Friday, 28 July 2017



İstanbul: The Ever-Changing City that Still Remembers



Text by Melih Uslu | Photographs by Şemsi Güner   
This is no time to sigh with regret about old Istanbul. Because it is still there, if you remember to pay attention to the places you’ve looked at but have not seen over the years. It is time to revisit the old, familiar sights as well. Pay no attention to the crowds that have penetrated everywhere. For it is a solitary city at heart. A city that lives and breathes around the clock. At the same time, a city that is trying to remember and remind us of its authentic values, more of which are being lost by the day. A city that craves the interest of those who stroll through it, a city dying to talk about its disappearing treasures. And now is the time to lend an ear.

Melih Uslu takes us on a tour through old Istanbul, guiding us through the city’s disappearing sounds, sights, colours, cafés and market places through the words of several authors who have not forgotten them and remind us to see and hear them.

Nostalgic sounds

Do you remember the bells of the itinerant vendors of sweet-smelling yoghurt in copper buckets borne on a giant yoke? Have you forgotten the cries of the men who clutched whole bunches of balloons in their hand like a cluster of multi-coloured grapes? Or the street fiddlers, and the accordion and tambourine players?

Those sounds, which perhaps can still be heard here and there in contemporary Istanbul’s oldest districts, are some of the city’s treasures that take us back to our childhood but are slowly vanishing today.

Orhan Pamuk, who described the thousand and one colours of Istanbul for the world in his books, put it this way:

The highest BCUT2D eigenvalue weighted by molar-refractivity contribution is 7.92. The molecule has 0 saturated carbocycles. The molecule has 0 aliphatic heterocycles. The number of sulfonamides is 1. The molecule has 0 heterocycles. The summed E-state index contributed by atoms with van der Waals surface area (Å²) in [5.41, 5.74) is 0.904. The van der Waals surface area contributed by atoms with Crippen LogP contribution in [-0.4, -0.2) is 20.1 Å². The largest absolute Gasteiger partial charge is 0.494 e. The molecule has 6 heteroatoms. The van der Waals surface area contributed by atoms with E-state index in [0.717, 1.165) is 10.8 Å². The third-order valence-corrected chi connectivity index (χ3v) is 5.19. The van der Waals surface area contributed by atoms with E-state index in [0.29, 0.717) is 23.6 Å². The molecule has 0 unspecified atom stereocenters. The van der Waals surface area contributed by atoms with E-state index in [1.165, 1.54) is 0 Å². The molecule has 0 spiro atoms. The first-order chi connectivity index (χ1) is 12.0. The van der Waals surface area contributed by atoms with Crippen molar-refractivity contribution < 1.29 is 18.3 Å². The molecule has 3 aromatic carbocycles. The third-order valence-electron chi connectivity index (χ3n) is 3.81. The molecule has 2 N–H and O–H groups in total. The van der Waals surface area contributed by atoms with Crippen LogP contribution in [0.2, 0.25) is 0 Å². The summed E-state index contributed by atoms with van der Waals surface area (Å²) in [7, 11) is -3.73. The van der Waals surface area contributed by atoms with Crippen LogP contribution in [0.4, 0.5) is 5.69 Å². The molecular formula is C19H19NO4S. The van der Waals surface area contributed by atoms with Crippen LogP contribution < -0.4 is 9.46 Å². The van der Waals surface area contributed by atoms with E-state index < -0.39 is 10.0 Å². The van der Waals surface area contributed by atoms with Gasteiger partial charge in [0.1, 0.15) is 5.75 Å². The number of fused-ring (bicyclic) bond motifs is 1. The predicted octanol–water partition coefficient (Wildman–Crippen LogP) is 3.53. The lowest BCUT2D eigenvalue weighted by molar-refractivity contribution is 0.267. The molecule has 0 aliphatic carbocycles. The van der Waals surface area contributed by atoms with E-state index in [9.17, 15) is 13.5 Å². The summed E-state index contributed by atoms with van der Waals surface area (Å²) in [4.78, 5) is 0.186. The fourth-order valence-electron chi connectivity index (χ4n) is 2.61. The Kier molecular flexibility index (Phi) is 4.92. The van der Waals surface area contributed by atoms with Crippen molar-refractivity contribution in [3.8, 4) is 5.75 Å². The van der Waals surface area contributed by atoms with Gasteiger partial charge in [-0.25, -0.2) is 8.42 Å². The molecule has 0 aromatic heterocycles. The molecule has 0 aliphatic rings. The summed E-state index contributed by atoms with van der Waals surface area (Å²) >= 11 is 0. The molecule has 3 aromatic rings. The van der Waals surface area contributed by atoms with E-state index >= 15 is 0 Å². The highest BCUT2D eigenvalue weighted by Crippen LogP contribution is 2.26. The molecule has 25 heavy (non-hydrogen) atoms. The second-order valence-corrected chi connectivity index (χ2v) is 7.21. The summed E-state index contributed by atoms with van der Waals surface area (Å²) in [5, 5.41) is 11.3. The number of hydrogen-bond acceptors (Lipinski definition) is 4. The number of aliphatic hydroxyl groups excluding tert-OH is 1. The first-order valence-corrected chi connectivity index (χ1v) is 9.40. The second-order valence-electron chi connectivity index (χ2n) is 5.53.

“Our house stood next to an old water mill on one of the Istanbul Islands, where communities of different religions have lived together in harmony for centuries. For me, Istanbul and the Islands meant the sounds that filled my room when I awoke in the morning and opened my window. The voice of our Greek neighbour rising from the window, the clickety-clack of the phaetons, the bells of the itinerant vendors and many more sounds... Later all those sounds began to give way to other sounds. And it was this, its street sounds, that made me realize Istanbul was rapidly changing...”

More modest times

If you are not content with finding traces of Istanbul’s disappearing virtues on the Prince’s Islands, then heed the call of Selim İleri, a true Istanbul lover. This writer, who recommends the Yedikule-Samatya-Kocamustafapaşa triangle as the best place for encountering the trades, structures, sounds and attitudes unique to old Istanbul.





He expresses his views as follows: “There is nothing to match the appeal of taking the suburban train to the districts along the ancient sea walls permeated with the spirit of old Istanbul. The parks, the shops, the itinerant vendors and the old stone houses weighed down by the weariness of the years whisper memories of the past to passersby as they stroll through Samatya and Yedikule. The district has a multi-layered texture handed down from the Byzantines to the Ottomans, and from the Ottomans to the Republic. This texture is actually an opportunity for you to get a nostalgic taste of the past. Small businesses such as fish vendors, restaurants, barbershops, groceries, hardware merchants and greengrocers constitute Samatya’s shopping world. When you emerge from the Yedikule land gate you will see one of Istanbul’s last public vegetable gardens. I still remember as if it was yesterday the garden-fresh vegetables picked from these neighbourhood truck gardens and sold at stands along the land walls until ten years ago. Albeit rare, the tradition is still preserved by itinerant vendors today.”